And it was good! Maybe not quite as good as the original no-knead but better than any supermarket loaf. I baked the first loaf on a pizza stone as recommended but might try the Jim Lahey method of baking in a covered pot next time, and since I have 3 more loaves worth of dough in the fridge, that won't involve much effort.
Tonight the bread accompanied minestrone for dinner. My friend Skye and I were discussing what we put in our minestrone the other day so I thought I had better make it again. It would have to be one of my favourite soups. Ava, my two year old, loved the soup and thought the kidney beans were olives so she gobbled up her own and her sisters!
Artisan Bread in 5 Minutes
makes 4 500g loaves
Don't be afraid of all the steps in this recipe, they are detailed and descriptive but you will really only need to read them the first time! For a pictorial description see the Artisan Bread website.
Go here for more variations on the basic bread including pizza dough, whole-wheat sandwich bread, sticky caramel pecan rolls, naan and dinner rolls.
3 cups lukewarm water (+1/4 C if using bread flour)
4 1/2 tsp granulated yeast ( you can use any kind of yeast including: instant, rapid rise, bread machine, active dry) You can also decrease the amount of yeast in the recipe by following the directions here. Or you can bake with a sour dough starter, see instructions here.
4 1/2 tsp coarse salt or less table salt (use less salt to suit your taste or eliminate it all together)
6 1/2 cups (900g) unbleached plain flour
- In a 6 L bowl or lidded container, mix water, yeast, salt and flour and stir until all of the flour is incorporated into the dough, it will be a wet rough dough.
- Rest the lid on the container, but do not snap it shut, you want the gases from the yeast to escape. Allow the dough to sit at room temperature for 2 hours to rise. When you first mix the dough it will not occupy much of the container. But, after the initial 2 hour rise it will pretty much fill it. DO NOT PUNCH DOWN THE DOUGH! Just let it settle by itself.
- The dough will be flat on the top and some of the bubbles may even appear to be popping. (If you intend to refrigerate the dough after this stage it can be placed in the refrigerator even if the dough is not perfectly flat. The yeast will continue to work even in the refrigerator.) The dough can be used right after the initial 2 hour rise, but it is much easier to handle when it is chilled. It is intended for refrigeration and use over the next two weeks, ready for you anytime. The flavour will deepen over that time, developing sourdough characteristics.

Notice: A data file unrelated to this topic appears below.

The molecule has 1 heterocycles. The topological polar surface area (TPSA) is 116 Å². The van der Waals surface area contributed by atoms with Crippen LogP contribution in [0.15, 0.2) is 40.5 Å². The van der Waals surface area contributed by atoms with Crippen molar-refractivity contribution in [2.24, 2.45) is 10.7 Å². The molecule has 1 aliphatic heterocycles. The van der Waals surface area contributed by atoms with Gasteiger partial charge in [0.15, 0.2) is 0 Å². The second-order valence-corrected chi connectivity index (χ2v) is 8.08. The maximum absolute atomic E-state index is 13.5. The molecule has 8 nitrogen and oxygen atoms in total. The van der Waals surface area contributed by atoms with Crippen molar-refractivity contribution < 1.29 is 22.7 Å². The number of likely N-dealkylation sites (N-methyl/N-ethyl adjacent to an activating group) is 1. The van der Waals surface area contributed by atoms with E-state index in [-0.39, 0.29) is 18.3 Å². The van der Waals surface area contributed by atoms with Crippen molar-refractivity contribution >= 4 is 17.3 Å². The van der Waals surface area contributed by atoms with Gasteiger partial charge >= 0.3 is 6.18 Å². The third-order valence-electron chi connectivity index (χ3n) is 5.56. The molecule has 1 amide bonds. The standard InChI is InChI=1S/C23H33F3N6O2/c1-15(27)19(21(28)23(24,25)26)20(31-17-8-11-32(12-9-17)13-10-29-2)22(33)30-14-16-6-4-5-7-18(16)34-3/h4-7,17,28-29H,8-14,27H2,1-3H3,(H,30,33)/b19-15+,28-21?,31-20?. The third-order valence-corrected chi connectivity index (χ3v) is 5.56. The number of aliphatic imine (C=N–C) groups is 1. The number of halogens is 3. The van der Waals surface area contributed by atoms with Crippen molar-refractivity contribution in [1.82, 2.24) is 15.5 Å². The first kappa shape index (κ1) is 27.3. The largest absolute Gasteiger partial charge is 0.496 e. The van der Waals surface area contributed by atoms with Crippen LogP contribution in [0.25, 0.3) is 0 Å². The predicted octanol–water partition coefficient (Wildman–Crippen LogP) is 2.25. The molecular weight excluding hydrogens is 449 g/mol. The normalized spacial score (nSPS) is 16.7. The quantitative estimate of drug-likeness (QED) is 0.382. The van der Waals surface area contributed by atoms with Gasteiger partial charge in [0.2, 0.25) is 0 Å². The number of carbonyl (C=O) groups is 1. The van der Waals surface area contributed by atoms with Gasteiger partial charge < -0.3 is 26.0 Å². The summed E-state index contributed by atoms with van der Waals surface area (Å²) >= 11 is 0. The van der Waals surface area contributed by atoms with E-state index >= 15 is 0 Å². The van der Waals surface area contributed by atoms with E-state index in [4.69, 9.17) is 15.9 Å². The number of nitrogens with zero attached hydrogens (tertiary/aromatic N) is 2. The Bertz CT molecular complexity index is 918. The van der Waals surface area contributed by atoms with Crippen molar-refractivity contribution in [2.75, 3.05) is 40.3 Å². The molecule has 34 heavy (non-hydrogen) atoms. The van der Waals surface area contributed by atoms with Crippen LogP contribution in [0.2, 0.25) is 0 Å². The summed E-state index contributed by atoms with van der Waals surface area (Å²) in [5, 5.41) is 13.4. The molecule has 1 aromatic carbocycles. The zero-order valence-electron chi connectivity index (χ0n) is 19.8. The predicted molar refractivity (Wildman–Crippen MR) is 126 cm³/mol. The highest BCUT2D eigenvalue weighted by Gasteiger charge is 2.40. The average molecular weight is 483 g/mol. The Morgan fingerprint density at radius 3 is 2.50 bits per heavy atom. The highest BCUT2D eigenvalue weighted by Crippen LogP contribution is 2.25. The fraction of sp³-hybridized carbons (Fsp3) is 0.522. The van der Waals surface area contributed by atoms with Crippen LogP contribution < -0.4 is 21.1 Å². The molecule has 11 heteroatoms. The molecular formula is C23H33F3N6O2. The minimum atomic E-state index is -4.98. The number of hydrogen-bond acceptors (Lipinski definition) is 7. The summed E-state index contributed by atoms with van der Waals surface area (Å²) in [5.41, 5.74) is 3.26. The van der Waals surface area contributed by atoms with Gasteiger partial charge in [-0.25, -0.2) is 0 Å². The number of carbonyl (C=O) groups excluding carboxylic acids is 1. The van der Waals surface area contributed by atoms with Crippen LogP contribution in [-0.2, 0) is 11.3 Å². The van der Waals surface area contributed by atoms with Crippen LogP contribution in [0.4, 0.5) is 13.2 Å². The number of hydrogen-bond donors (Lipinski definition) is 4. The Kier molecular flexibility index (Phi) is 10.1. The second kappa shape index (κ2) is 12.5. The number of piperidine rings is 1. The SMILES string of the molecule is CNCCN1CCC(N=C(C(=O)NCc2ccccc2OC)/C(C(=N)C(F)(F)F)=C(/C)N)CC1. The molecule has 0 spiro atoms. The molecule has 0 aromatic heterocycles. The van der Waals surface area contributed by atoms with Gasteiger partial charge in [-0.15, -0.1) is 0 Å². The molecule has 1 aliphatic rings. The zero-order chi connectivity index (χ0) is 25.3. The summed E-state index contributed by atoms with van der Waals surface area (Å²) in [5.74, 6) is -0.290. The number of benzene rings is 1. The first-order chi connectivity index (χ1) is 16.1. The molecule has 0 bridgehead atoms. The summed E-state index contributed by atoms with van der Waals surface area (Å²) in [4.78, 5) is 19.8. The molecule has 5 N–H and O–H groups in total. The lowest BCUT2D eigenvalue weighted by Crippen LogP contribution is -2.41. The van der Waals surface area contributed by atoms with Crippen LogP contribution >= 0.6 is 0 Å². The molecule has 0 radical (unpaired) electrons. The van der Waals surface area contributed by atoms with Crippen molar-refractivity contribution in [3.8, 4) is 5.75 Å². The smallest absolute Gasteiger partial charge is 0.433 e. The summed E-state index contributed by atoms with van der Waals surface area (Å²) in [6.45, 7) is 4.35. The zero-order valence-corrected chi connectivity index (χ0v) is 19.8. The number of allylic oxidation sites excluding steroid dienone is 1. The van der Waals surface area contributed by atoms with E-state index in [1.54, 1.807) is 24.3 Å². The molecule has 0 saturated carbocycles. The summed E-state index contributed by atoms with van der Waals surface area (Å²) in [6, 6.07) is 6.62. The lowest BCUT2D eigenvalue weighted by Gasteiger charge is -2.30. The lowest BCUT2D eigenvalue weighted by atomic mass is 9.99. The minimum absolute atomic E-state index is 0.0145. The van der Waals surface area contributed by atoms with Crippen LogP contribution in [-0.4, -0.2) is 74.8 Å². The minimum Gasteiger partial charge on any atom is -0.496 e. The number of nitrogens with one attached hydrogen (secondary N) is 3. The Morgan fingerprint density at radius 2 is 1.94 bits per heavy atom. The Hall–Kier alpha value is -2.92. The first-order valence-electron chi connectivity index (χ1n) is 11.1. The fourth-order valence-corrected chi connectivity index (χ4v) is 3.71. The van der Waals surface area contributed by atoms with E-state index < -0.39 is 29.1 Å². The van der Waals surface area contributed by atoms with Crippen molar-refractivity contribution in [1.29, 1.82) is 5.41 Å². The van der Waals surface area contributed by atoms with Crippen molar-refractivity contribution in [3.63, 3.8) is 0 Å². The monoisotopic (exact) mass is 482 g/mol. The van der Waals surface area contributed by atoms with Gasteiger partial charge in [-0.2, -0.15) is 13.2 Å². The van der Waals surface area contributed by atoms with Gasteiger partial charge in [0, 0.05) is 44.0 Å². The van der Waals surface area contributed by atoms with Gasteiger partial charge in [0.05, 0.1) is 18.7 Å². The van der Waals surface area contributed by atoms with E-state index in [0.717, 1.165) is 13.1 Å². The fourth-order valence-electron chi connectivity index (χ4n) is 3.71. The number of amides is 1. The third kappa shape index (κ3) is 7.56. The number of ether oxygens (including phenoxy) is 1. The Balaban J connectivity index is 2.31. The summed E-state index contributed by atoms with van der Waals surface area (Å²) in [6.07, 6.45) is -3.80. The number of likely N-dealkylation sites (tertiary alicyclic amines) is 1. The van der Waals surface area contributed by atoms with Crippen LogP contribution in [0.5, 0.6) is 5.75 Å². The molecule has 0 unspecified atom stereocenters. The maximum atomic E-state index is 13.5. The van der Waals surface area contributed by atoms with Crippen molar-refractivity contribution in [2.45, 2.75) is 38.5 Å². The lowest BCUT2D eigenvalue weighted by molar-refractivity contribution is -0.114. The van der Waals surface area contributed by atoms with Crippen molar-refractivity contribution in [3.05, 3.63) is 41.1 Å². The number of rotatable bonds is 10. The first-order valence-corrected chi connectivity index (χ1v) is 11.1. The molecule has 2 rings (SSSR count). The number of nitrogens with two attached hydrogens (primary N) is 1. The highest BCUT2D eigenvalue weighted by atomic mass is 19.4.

- The next day when you pull the dough out of the refrigerator you will notice that it has collapsed and this is totally normal for our dough. It will never rise up again in the container.
- Dust the surface of the dough with a little flour, just enough to prevent it from sticking to your hands when you reach in to pull a piece out.
- You should notice that the dough has a lot of stretch once it has rested. (If your dough breaks off instead of stretching like this your dough is probably too dry and you can just add a few tablespoons of water and let it sit again until the dough absorbs the additional water.)
- Cut off a 450g piece of dough using scissors and form it into a ball. Place the ball on a floured sheet of baking paper. Let the dough rest for at least 40 minutes, (or even up to 90 minutes, this will give you a more open hole structure in the interior of the loaf). You will notice that the loaf does not rise much during this rest, in fact it may just spread sideways, this is normal for our dough.
- Preheat the oven to 230 C degrees with a baking or pizza stone or cast iron pizza pan on the centre rack, with a metal roasting tray on the bottom (never use a glass vessel for this or it will shatter), which will be used to produce steam. (The tray needs to be at least 4 or 5 inches away from your stone to prevent it from cracking.)
- Cut the loaf with 1/4-inch slashes using a serrated knife. (If your slashes are too shallow you will end up with an oddly shaped loaf and also prevent it from splitting on the bottom.) I forgot to do this!
- Slide the loaf into the oven onto the preheated stone (the one I’m using is the cast iron) and add a cup of hot water to the roasting tray. Bake the bread for 30-35 minutes or until a deep brown colour.
- If you used baking paper you will want to remove it after about 20minutes to crisp up the bottom crust. Continue baking the loaf directly on the stone for the last 10 minutes.
- Allow the loaf to cool on a rack until it is room temperature.
This makes a large pot of soup. You can make it with whatever vegies you have on hand, but I have included my favourites in the recipe. We love chorizo sausage in the soup (the kids don't eat it) but if you would prefer you could buy a small piece of beef, cook it in the soup then chop/shred it and add back in, this is what my Mum used to do.
1 chorizo, diced
1 tbsp olive oil
1 leek, chopped (optional)
3 sticks celery
2 cloves garlic, finely chopped
handful fresh herbs eg. parsley, thyme, sage, marjoram, oregano; chopped
4 bacon rashes, chopped
½ C red wine (if you have any open)
2 L stock, chicken or beef
800g tin tomatoes, chopped
1 parmesan rind (if you have one)
2 zucchini, diced
½ cauliflower, cut into small florets
½ bunch silverbeet, stems removed and shredded
handful soup pasta or spaghetti, broken into 1 in pieces
handful basil leaves, chopped
Heat a drop of oil in large saucepan or stockpot. Fry chorizo until golden, turning to cook all sides, set aside.
Heat remaining oil, cook onion, leek, celery, carrot, garlic, herbs and bacon over low heat until soft, at least 10 minutes. Turn up the heat and add red wine and allow to sizzle. Add stock, tomatoes, parmesan, zucchini and cauliflower and cook until vegetables are almost cooked. Add silverbeet and pasta and cook until pasta is done.
Serve with basil and parmesan.